Another thing we must understand about this 'model prayer' is that it was a reminder to His disciples, who were true Israelites, of their history! As we work our way through the The Lord's Prayer in these subsequent & sequential studies, we will see how this history unfolds.

In opening this model of prayer with 'Our Father in Heaven', Jesus made clear to His disciples that, although they were praying to their Father, He was not some human, finite Father! This was the Creator of heaven & earth, the One who dwelt in the heavens, who made the clouds His chariot, Who rode upon the wings of the wind! This is the One who claimed that 'Heaven is My throne and the earth is My footstool'!

David references throughout his many Psalms that Yahweh dwelt in the 'heavens'! It has been argued, quite successfully I believe, in certain circles, that these 'heavens' ( Hebrew-shamayim, Greek-ouranos, both of which mean, simply 'sky' ) referred, qualitatively and prophetically to His people, in whose midst He significantly dwelt ( Tabernacle /Temple ), rather than quantitatively to the 'place' where Yahweh dwells, apart from His People, often viewed as some 'pie in the sky' dream where His People will finally be ushered into His Presence upon their physical demise!

'Heaven' though, is more than just the dwelling-place of God, it is where He dwells with His People! In essence, you could well say; 'heaven is His people'! We ARE His throne, for it is through us, through His faithful ( and unfaithful ) people that He rules and reigns on this earth! 

Finally, we must understand that this is  'a model for prayer'! Jesus was not ( necessarily ) giving His disciples an exact blueprint of what words they must use when they prayed. In Luke's record of this 'prayer', Jesus told His disciples 'When you pray, say', but in Matthew's record, 'in this manner, therefore, pray', and so this point could well be argued, but really, I believe, it is beside the point!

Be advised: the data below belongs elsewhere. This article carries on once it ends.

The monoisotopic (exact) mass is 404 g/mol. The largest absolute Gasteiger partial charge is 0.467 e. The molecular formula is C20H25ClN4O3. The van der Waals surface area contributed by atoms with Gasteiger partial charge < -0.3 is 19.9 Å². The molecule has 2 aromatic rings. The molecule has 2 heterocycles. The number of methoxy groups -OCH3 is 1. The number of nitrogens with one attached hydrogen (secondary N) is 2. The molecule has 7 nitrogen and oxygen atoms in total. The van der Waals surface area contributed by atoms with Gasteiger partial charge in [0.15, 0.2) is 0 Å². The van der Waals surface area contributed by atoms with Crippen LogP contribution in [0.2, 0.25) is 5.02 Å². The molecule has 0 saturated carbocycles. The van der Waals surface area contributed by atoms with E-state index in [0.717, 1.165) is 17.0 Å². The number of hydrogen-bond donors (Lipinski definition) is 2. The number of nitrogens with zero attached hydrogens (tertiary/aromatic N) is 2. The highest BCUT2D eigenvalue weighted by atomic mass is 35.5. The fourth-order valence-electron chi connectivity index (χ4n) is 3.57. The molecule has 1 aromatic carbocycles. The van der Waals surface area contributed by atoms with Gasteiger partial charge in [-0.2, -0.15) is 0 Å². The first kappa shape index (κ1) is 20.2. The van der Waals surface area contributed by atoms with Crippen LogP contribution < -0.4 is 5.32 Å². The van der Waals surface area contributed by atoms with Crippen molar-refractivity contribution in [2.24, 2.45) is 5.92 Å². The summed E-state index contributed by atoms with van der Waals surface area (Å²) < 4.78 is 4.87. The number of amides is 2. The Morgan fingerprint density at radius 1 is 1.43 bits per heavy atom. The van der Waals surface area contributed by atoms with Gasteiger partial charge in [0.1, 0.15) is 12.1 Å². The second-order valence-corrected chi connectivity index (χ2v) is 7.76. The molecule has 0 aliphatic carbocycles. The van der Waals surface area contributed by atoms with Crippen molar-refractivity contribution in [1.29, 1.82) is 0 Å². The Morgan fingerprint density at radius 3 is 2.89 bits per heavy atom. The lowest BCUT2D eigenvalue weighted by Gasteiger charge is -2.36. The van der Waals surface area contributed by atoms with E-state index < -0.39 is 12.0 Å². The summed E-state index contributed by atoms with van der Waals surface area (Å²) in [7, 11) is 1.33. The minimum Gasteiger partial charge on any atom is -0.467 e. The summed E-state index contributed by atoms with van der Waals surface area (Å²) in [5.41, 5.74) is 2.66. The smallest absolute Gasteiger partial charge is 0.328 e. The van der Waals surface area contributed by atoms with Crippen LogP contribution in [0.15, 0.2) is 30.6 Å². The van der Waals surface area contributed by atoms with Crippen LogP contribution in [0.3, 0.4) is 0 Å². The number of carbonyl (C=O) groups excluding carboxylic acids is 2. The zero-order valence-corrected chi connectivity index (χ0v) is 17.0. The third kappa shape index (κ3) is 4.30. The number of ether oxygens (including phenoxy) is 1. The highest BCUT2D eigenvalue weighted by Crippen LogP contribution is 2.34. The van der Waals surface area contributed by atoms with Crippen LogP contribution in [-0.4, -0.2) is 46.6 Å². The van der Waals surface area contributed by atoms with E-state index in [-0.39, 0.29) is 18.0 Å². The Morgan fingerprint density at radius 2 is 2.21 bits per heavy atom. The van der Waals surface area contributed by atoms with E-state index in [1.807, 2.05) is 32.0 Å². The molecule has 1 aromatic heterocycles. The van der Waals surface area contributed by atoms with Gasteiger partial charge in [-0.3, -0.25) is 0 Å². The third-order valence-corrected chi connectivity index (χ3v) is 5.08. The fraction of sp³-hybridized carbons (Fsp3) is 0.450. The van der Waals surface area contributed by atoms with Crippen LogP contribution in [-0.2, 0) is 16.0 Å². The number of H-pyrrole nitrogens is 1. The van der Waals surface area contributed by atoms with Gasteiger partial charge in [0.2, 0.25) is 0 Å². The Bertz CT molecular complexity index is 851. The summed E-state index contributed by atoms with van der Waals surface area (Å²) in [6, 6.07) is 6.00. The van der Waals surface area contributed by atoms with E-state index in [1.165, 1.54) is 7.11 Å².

Whether Jesus meant for His disciples to recite His words as a 'mantra', or was just giving them a pattern for relating to His Father and theirs, it is fairly clear that this prayer is eschatological in nature. Although it IS eschatological in nature, there is no harm in using it for our prayers too, for it is really almost as applicable today as it was back then! The same God that the disciples prayed to in the first century is still our Father, we still seek our daily sustenance in Him, and although His Kingdom has been made apparent on earth as it is in heaven, we still do not see it evidenced in all His People, though throughout all the earth!

'Our Father in Heaven' perfectly expressed the hope of Israel that their Creator was truly their Father who dwelt with them and would rule through them! The time would come when their prayer would become reality, and His Kingdom would be united, on earth, as it is in heaven!

Charles Haddon Shank